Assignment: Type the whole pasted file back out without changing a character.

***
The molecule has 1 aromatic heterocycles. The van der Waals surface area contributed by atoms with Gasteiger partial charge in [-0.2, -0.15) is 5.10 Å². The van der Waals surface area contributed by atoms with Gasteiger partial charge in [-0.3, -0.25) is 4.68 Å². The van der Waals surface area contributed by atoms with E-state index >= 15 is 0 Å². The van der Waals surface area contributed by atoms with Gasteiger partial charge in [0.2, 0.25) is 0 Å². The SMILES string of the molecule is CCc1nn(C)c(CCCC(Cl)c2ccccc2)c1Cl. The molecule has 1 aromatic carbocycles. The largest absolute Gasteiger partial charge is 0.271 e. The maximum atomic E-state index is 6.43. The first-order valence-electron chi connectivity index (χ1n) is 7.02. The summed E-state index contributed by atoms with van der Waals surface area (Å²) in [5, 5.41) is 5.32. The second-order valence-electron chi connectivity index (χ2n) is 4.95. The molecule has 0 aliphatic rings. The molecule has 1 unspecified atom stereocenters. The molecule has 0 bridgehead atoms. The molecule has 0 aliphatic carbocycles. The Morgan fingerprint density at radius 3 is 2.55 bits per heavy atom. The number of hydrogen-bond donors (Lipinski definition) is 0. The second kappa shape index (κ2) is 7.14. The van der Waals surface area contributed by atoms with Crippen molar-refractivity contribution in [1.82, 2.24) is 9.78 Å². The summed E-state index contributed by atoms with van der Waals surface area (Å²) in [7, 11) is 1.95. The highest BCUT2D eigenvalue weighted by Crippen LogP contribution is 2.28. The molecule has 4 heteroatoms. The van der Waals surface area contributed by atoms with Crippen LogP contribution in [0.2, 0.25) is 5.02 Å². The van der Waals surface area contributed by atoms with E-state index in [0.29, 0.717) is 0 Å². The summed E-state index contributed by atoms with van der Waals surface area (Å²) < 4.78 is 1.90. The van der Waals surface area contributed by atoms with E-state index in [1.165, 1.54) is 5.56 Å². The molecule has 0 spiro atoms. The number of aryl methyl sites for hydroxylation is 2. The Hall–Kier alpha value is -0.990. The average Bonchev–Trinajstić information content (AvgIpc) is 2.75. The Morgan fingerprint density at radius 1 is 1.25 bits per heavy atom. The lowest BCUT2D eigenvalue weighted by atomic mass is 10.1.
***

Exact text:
The molecule has 1 aromatic heterocycles. The van der Waals surface area contributed by atoms with Gasteiger partial charge in [-0.2, -0.15) is 5.10 Å². The van der Waals surface area contributed by atoms with Gasteiger partial charge in [-0.3, -0.25) is 4.68 Å². The van der Waals surface area contributed by atoms with E-state index >= 15 is 0 Å². The van der Waals surface area contributed by atoms with Gasteiger partial charge in [0.2, 0.25) is 0 Å². The SMILES string of the molecule is CCc1nn(C)c(CCCC(Cl)c2ccccc2)c1Cl. The molecule has 1 aromatic carbocycles. The largest absolute Gasteiger partial charge is 0.271 e. The maximum atomic E-state index is 6.43. The first-order valence-electron chi connectivity index (χ1n) is 7.02. The summed E-state index contributed by atoms with van der Waals surface area (Å²) in [5, 5.41) is 5.32. The second-order valence-electron chi connectivity index (χ2n) is 4.95. The molecule has 0 aliphatic rings. The molecule has 1 unspecified atom stereocenters. The molecule has 0 bridgehead atoms. The molecule has 0 aliphatic carbocycles. The Morgan fingerprint density at radius 3 is 2.55 bits per heavy atom. The number of hydrogen-bond donors (Lipinski definition) is 0. The second kappa shape index (κ2) is 7.14. The van der Waals surface area contributed by atoms with Crippen molar-refractivity contribution in [1.82, 2.24) is 9.78 Å². The summed E-state index contributed by atoms with van der Waals surface area (Å²) in [7, 11) is 1.95. The highest BCUT2D eigenvalue weighted by Crippen LogP contribution is 2.28. The molecule has 4 heteroatoms. The van der Waals surface area contributed by atoms with Crippen LogP contribution in [0.2, 0.25) is 5.02 Å². The van der Waals surface area contributed by atoms with E-state index in [0.29, 0.717) is 0 Å². The summed E-state index contributed by atoms with van der Waals surface area (Å²) < 4.78 is 1.90. The van der Waals surface area contributed by atoms with E-state index in [1.165, 1.54) is 5.56 Å². The molecule has 0 spiro atoms. The number of aryl methyl sites for hydroxylation is 2. The Hall–Kier alpha value is -0.990. The average Bonchev–Trinajstić information content (AvgIpc) is 2.75. The Morgan fingerprint density at radius 1 is 1.25 bits per heavy atom. The lowest BCUT2D eigenvalue weighted by atomic mass is 10.1.